I pay attention to my body. I don’t push it too far. I hydrate like a fiend. I rest and stretch and do yoga; even when i felt the first twinges in my wrists while moving through upward and downward dog I just wrote it off as a mistake in my technique. Serious repetitive motion issues were for other people – not me.
Funny thing is I’ve worked my hands into a pretty bad state before – and I probably will again. And again. Until one day I can’t recover with a few days of book rest and lots of bracing. Not because I’m unaware of the risks and not because I’m not trying to be careful but because it’s a hazard of the occupation. Thankfully I know enough to stop as soon as things get bad and wait till I’ve healed but I’ve seen lots of writers and artists who push themselves past that point until they need surgery to be honest I might have been one of them if I thought for a second I could afford to let my body get that far gone. Right now the cost of stopping to recover is a lot more reasonable than the risk of pushing through till I don’t have that option.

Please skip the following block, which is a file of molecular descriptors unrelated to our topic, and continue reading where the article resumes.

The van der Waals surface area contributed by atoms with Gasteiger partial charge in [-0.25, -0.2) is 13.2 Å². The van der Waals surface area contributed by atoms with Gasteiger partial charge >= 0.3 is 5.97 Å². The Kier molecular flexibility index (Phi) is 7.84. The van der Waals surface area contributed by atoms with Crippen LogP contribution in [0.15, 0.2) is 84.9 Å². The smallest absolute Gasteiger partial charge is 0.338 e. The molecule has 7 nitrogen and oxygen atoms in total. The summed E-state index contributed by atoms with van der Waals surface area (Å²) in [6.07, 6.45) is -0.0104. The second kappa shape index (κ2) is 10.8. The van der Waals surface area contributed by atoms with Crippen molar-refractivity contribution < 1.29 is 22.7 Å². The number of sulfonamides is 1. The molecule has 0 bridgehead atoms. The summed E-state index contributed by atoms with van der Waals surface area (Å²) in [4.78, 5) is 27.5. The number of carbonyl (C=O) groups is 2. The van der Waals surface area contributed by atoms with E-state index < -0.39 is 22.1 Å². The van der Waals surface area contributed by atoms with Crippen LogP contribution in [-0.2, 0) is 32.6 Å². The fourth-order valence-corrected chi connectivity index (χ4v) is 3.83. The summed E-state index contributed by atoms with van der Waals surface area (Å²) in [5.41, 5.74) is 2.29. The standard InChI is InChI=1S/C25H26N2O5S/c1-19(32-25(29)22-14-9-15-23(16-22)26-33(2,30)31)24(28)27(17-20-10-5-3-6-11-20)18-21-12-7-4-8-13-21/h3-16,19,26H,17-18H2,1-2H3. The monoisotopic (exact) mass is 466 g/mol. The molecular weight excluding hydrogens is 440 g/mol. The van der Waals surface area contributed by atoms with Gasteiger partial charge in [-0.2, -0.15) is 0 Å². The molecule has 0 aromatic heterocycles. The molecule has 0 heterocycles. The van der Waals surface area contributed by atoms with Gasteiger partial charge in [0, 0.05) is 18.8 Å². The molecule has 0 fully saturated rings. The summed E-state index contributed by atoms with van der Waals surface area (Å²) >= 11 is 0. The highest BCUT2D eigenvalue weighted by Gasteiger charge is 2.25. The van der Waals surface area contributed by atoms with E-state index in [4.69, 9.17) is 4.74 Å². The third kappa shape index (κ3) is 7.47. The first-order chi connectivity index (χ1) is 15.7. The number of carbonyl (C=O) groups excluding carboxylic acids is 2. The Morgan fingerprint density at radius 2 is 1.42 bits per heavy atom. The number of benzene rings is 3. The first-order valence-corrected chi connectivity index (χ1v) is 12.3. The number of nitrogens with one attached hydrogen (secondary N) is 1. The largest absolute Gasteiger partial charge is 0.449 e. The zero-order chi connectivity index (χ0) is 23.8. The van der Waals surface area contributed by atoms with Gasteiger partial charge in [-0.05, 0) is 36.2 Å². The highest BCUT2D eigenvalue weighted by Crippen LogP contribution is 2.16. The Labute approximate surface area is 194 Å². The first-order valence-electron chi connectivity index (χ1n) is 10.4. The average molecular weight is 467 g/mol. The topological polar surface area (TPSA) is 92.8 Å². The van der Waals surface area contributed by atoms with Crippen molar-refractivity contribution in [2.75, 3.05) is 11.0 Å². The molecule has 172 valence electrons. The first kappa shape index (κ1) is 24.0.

Ah well, lots of rambling to explain where I’ve been and why I’m slow with updates on “Tasting Ash.” Funny how at one point this month I honestly thought I’d be done with the novel by the 30th. Now I know I’m only about halfway done with the manuscript. Thousands of words to go before I sleep.
And we’re back.
A lot faster than I had originally expected too. Kind of makes my head spin all the stuff that’s gone down in the last few days to make this possible. I did so much more running around town than I’m used to, got so much more exercise and sunlight!
And absolutely no writing done.